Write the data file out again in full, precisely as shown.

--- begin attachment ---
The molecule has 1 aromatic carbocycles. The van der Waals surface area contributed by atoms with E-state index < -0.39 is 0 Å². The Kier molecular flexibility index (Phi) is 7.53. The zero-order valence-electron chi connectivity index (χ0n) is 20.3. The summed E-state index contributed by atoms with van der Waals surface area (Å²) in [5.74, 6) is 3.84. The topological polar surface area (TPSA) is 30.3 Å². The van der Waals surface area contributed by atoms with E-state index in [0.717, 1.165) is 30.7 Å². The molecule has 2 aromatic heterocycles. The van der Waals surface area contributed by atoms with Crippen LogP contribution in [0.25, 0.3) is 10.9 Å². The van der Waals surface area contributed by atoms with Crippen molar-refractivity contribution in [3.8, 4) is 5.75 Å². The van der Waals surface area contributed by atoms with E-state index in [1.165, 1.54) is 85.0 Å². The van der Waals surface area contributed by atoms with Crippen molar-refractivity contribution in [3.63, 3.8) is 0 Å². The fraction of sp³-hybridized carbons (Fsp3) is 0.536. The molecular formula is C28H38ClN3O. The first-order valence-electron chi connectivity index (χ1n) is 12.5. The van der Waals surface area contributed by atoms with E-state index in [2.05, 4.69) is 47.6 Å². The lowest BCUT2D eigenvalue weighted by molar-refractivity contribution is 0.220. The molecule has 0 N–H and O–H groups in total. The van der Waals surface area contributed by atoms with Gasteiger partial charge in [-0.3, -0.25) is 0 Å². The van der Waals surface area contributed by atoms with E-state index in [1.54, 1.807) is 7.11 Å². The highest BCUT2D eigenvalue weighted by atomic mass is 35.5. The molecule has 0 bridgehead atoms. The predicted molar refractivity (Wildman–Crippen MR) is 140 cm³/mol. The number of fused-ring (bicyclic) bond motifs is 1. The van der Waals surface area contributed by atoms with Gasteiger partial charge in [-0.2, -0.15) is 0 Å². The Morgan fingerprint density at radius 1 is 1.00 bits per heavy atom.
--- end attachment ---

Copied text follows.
The molecule has 1 aromatic carbocycles. The van der Waals surface area contributed by atoms with E-state index < -0.39 is 0 Å². The Kier molecular flexibility index (Phi) is 7.53. The zero-order valence-electron chi connectivity index (χ0n) is 20.3. The summed E-state index contributed by atoms with van der Waals surface area (Å²) in [5.74, 6) is 3.84. The topological polar surface area (TPSA) is 30.3 Å². The van der Waals surface area contributed by atoms with E-state index in [0.717, 1.165) is 30.7 Å². The molecule has 2 aromatic heterocycles. The van der Waals surface area contributed by atoms with Crippen LogP contribution in [0.25, 0.3) is 10.9 Å². The van der Waals surface area contributed by atoms with Crippen molar-refractivity contribution in [3.8, 4) is 5.75 Å². The van der Waals surface area contributed by atoms with E-state index in [1.165, 1.54) is 85.0 Å². The van der Waals surface area contributed by atoms with Crippen molar-refractivity contribution in [3.63, 3.8) is 0 Å². The fraction of sp³-hybridized carbons (Fsp3) is 0.536. The molecular formula is C28H38ClN3O. The first-order valence-electron chi connectivity index (χ1n) is 12.5. The van der Waals surface area contributed by atoms with E-state index in [2.05, 4.69) is 47.6 Å². The lowest BCUT2D eigenvalue weighted by molar-refractivity contribution is 0.220. The molecule has 0 N–H and O–H groups in total. The van der Waals surface area contributed by atoms with Gasteiger partial charge in [-0.3, -0.25) is 0 Å². The van der Waals surface area contributed by atoms with E-state index in [1.54, 1.807) is 7.11 Å². The highest BCUT2D eigenvalue weighted by atomic mass is 35.5. The molecule has 0 bridgehead atoms. The predicted molar refractivity (Wildman–Crippen MR) is 140 cm³/mol. The number of fused-ring (bicyclic) bond motifs is 1. The van der Waals surface area contributed by atoms with Gasteiger partial charge in [-0.2, -0.15) is 0 Å². The Morgan fingerprint density at radius 1 is 1.00 bits per heavy atom.